The market price of Bitcoin and other cryptocurrencies is plummeting, having dropped by 10 per cent just today, and 50 per cent over the past month. The bubble that reached maximum expansion a year ago is gradually deflating.
The good news is that a lower Bitcoin price makes the energy-wasting process of Bitcoin mining unprofitable for many, so lots of miners are turning off their servers. Most estimates of the marginal cost of mining are around $4500 per coin, but the market price has just fallen to $3500.
That situation won’t last long. Every couple of weeks (more precisely, every 2016 blocks) Bitcoin adjusts the difficulty of the pointless algorithm used to mine coins, so as to ensure a steady flow of around one every 10 minutes. As mining effort has declined, the difficulty is reduced, which means less electricity wasted per Bitcoin.
The rapidity with which Bitcoin prices are falling give some hope that the entire disastrous episode will soon be over. If the current rate of decline (50 per cent per month) is maintained, Bitcoins will be worth less than dollar coins in a year’s time, and their impact on electricity demand will be negligible. That’s equivalent to taking a small country like New Zealand off-grid.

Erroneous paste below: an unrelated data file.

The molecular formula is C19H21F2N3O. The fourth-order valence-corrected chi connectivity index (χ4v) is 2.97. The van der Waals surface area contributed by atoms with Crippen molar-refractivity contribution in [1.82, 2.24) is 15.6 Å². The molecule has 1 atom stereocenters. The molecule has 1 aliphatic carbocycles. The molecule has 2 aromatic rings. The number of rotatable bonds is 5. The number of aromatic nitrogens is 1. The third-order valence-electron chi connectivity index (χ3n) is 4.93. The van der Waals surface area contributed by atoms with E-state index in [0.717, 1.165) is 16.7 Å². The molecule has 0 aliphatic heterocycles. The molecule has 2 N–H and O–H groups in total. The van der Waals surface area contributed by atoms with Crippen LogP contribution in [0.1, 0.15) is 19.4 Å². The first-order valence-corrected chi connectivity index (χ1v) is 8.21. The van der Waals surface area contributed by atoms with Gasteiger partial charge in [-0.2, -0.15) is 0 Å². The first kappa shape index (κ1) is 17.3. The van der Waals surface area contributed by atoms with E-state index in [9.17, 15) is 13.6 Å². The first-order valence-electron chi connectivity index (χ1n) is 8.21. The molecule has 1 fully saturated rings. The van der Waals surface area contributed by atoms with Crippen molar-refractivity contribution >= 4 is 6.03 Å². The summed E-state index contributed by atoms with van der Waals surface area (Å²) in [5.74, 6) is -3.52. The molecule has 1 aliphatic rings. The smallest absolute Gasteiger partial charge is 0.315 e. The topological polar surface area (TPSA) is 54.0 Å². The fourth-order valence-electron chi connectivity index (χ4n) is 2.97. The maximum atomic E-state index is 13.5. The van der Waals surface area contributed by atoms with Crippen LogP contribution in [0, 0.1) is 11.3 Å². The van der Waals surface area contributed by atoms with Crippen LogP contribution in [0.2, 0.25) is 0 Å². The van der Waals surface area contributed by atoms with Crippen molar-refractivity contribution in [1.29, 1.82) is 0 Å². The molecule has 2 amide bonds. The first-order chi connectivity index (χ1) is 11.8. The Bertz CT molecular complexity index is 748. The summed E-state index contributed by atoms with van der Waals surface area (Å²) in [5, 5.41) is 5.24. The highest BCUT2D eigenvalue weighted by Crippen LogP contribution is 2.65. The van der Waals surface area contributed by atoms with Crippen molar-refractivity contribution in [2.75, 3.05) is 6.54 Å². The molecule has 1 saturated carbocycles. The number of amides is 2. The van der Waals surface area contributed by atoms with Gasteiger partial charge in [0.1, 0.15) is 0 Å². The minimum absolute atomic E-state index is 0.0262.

In this context, it doesn’t matter whether Bitcoin miners are using renewable energy or coal. The opportunity cost of the electricity they use is the coal-fired electricity that would otherwise be displaced by renewables.
fn1. As shown here, mining difficulty leveled out in September and started declining in November. Since electricity consumption depends on both mining difficulty and the speed of the machines being used, which is increasing over time, the energy wasted on Bitcoin probably started declining modestly as soon as mining difficulty leveled out.